< Earlier Kibitzing · PAGE 2 OF 3 ·
|Mar-07-08|| ||Cibator: The pun won't mean much to anyone under 40 .... or maybe even 50. And anyway, "woodn't" it be more appropriately applied to a Karpov defeat?|
Incidentally, Natalie Wood was born Natalia Nikolaevna Zakharenko in San Franciso. She'd have been 70 this year.
|Mar-07-08|| ||Knight13: <Knight13: <Manequinho: wouldn't 49...Ra8 be better and give drawing chances?> Better, but not enough. White could send his king on a hike to d5/f5 and push that e-pawn or b7 or something and if Black checks he'll eventually run out of checks, etc. like king at f5 after rook checks DUDE WHATEVER the point is White can use his king and still win, just that it'll take a bit longer.> Oh and he also needs to also worry about White's f-pawn pushing down the board besides the king.|
|Mar-07-08|| ||mistreaver: <knight13: i suck at chess>
are you kidding or what|
|Mar-07-08|| ||mworld: definitely goes down as one of my favorite games to play through!|
|Mar-07-08|| ||cuppajoe: < A philosophical point: is chess finite or infinite?>|
The game of chess has a finite number of legal positions. The reason it feels infinite is that that number is somewhere between 10^43 and 10^50. Admittedly most of those are stupid moves, but that's more than enough to keep a person occupied for several thousand lifetimes.
|Sep-27-08|| ||Woody Wood Pusher: 30.Rxd5! exchanging Rook for Bishop + Pawn and better play...classic Karpov.|
The transposition from opening to endgame is almost seamless, and white's dark bishop becomes a monster!
After 32..Rd8 33.Kxf3,Rd5 34.Rxd5,cxd5 Karpov was planning 35.a3,g6 36.Kg3,Re8 37.f4 and if 37..Rf8 38.e6.
|Apr-11-09|| ||WhiteRook48: A simple deflection! This was a massive attack by Karpov anyhow|
|Dec-29-09|| ||Mr. Bojangles: Damn Karpov was good, better than good back in da day.|
|Dec-30-09|| ||M.D. Wilson: Other than the Karpov-Kasparov 1984 Match, this one is perhaps my favourite. Both players were under enormous pressure, but for different reasons. Some of the incidents during the match were quite funny, even more so than the Fischer-Spassky antics in 1972. It was amaazing that Korchnoi was able to win five games in this match, because in the previous three years, Karpov lost only a handful of games out of near one hundred (?). Korchnoi's wins show that he was probably better than Karpov in the endgame in 1978, but these loses only made Karpov a better player. This match was the closest Korchnoi came to achieving the Title, but young Karpov, who was still to reach his peak, was standing in the way when it counted most.|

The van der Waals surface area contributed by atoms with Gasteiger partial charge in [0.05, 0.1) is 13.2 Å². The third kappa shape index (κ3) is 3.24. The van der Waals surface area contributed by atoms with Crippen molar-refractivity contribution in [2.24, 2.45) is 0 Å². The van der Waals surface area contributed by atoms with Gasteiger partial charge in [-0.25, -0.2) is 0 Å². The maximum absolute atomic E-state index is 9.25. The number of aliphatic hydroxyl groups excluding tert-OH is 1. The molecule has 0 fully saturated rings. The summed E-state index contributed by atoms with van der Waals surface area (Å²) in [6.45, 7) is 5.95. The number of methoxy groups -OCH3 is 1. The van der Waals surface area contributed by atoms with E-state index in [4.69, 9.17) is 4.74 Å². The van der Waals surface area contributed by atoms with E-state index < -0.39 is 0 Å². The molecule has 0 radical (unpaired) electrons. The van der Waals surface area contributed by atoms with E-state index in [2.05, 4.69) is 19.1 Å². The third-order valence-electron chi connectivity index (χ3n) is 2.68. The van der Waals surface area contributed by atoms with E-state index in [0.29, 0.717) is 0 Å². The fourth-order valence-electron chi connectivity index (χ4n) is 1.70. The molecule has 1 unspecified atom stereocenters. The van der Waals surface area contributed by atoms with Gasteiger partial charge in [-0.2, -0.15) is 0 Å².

|Dec-30-09|| ||Petrosianic: <Other than the Karpov-Kasparov 1984 Match, this one is perhaps my favourite.>|
You like that one? Half the games GM draws and the curtain rung down before the end?
But I agree about 1978. It was possibly the best match of all time. All the soap opera of Fischer-Spassky, and a more exciting over-the-board struggle. One of those rare matches where the winner's reputation took a hit.
|Jan-01-10|| ||M.D. Wilson: I like the tension of the '84 match and the controversial ending, but the '87 match was also interesting and had excellent games, well, all the KK matches did. The '78 match was interesting because Korchnoi played so well yet lost and Karpov hadn't reached his peak and still won.|
|Jan-01-10|| ||HeMateMe: the 84 match was a bit of a snooze. it was interesting, and important, because people could see a new chess force had arrived, and he was not a favorite of the Politburo. But match is marred by all of the draws--Kasparov's wearing out Karpov by producing some 35 or 40 draws. |
The subsequent 24 game matches they played exhibit a much higher quality of chess.
|Jan-03-10|| ||M.D. Wilson: The 1984 Match catalysed Kasparov's chess development. Iron sharpens iron.|
|Mar-18-10|| ||Bobwhoosta: <M.D. Wilson>
|Mar-18-10|| ||BarcelonaFirenze: In my opinion, in 1978 Korchnoi was probably the strongest player in the world. We must remember that behind Karpov was the whole soviet chess machine... I think that, also, in the decisive game, Karpov broke the agreement about the presence of the parapsycologist that so much bothered Korchnoi...|
|Mar-18-10|| ||Petrosianic: <In my opinion, in 1978 Korchnoi was probably the strongest player in the world. We must remember that behind Karpov was the whole soviet chess machine...>|
Why does that make Korchnoi stronger? Because he had weaker adjournment analysis? I don't follow the argument.